Skip to site navigation

Press Release: Constitution Unit report calls for new rules on Commons financial privilege

13 March 2014

At an event last night in parliament, the Constitution Unit launched a research report calling for the relationship between the Commons and the Lords on financial matters to be revised. The research was sparked by controversies over the coalition's Welfare Reform Bill, when defeats inflicted by the Lords (on controversial matters such as the benefits cap and so-called "bedroom tax") were rejected using Commons "financial privilege". Among negative comments at that time, former Conservative Chancellor Lord Lawson of Blaby suggested that use of financial privilege had been “completely contrary to the conventions of the constitution”.

The report looked at practice on financial privilege dating back to 1974, using parliamentary records, and included interviews with those currently involved.

Speaking at the launch, Constitution Unit Deputy Director (and report lead author) Meg Russell said that "claims that the government have somehow abused financial privilege are unfounded, but there is widespread confusion about the practice - both inside and outside parliament - and a need for far greater transparency". Report co-author Daniel Gover said that "complaints about financial privilege are nothing new, but they have been particularly prominent under the coalition since 2010 – and such controversies are likely to recur unless procedures change".

The report concludes that financial privilege has become increasingly salient due to the newly confident House of Lords, followed by the post-2010 political agenda of spending cuts. Changes that it argues for include:

  • Far greater clarity on the parliament website about how financial privilege works;
  • A clear and public definition of what Commons financial privilege extends to;
  • Statements issued (as for example occurs in Australia) explaining why financial privilege is thought to apply to any specific Lords amendment;
  • Other elements of clarification, and streamlining of procedures.

Responding to the report, highly regarded lawyer and Crossbench peer Lord Pannick (who has had his own amendments rejected on financial privilege grounds, without clear reasons) said “the Constitution Unit, Meg Russell and Daniel Gover have done a very great service in identifying the principles of financial privilege”. He said “I hope the report will encourage the Commons' authorities to look again at their procedures. At the moment, the procedures are indefensible”.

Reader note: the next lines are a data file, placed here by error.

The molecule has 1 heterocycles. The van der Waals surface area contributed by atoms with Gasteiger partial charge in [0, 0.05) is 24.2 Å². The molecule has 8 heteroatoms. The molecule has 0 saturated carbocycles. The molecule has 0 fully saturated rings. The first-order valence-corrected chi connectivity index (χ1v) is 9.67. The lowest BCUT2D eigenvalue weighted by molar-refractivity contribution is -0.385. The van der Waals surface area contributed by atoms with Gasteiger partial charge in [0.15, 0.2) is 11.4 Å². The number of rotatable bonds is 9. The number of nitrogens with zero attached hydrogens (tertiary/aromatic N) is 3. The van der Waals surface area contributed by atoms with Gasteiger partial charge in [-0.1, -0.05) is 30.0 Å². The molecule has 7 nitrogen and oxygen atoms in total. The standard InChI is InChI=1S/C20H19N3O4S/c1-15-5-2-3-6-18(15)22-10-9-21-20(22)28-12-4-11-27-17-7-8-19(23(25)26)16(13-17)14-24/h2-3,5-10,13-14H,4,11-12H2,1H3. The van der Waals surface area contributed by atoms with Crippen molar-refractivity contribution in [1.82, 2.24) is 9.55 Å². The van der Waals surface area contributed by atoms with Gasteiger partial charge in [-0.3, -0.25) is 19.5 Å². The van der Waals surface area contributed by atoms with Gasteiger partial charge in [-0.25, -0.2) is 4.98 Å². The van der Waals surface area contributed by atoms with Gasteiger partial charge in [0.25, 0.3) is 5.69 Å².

Notes to editors

  • The Constitution Unit is an independent and non-partisan research centre based in the Department of Political Science at University College London.
  • The report is the main output of a research project "An abuse of privilege? The Commons, the Lords and financial matters", which was funded by the Nuffield Foundation (for full details, including a blogpost and presentation from last night's seminar, see here).
  • Meg Russell (meg.russell@ucl.ac.uk) and Daniel Gover (d.gover@ucl.ac.uk) are available for interview.

Join the Debate

Blog

Is David Cameron actually seeking to destroy the Lords?

Fri, 28 Aug 2015 12:00:58 +0000

Yesterday’s new peerage appointments attracted almost universal criticism for further adding to the inexorable growth in size of the House of Lords under David Cameron. But could the gradual erosion of the Lords’ reputation actually benefit the government by weakening parliament? Might it even be a deliberate plan? And – given that the Prime Minister […]

Read more...

Elections, referendums, political parties and the Constitution Unit

Thu, 27 Aug 2015 10:00:06 +0000

In the third of our series of posts adapted from presentations at the Unit’s 20th anniversary conference, Alan Renwick documents on how the UK’s electoral framework has evolved since 1995 and illustrates how the Unit has shaped the implementation of changes. Looking forward, he identifies the franchise and the current gulf between citizens and politicians as key areas for […]

Read more...

The Constitutional Standards of the House of Lords’ Constitution Committee: A valuable tool for enhancing scrutiny

Tue, 25 Aug 2015 11:00:47 +0000

To mark the launch of the second edition of The Constitutional Standards of the House of Lords Constitution Committee, Jack Simson Caird considers the role that a set of constitutional standards could play in the current government. Drawing on the example of English votes for English laws, he argues that such a code would increase […]

Read more...
Mailing List

Connect with us

RSSFlickr

Footer menu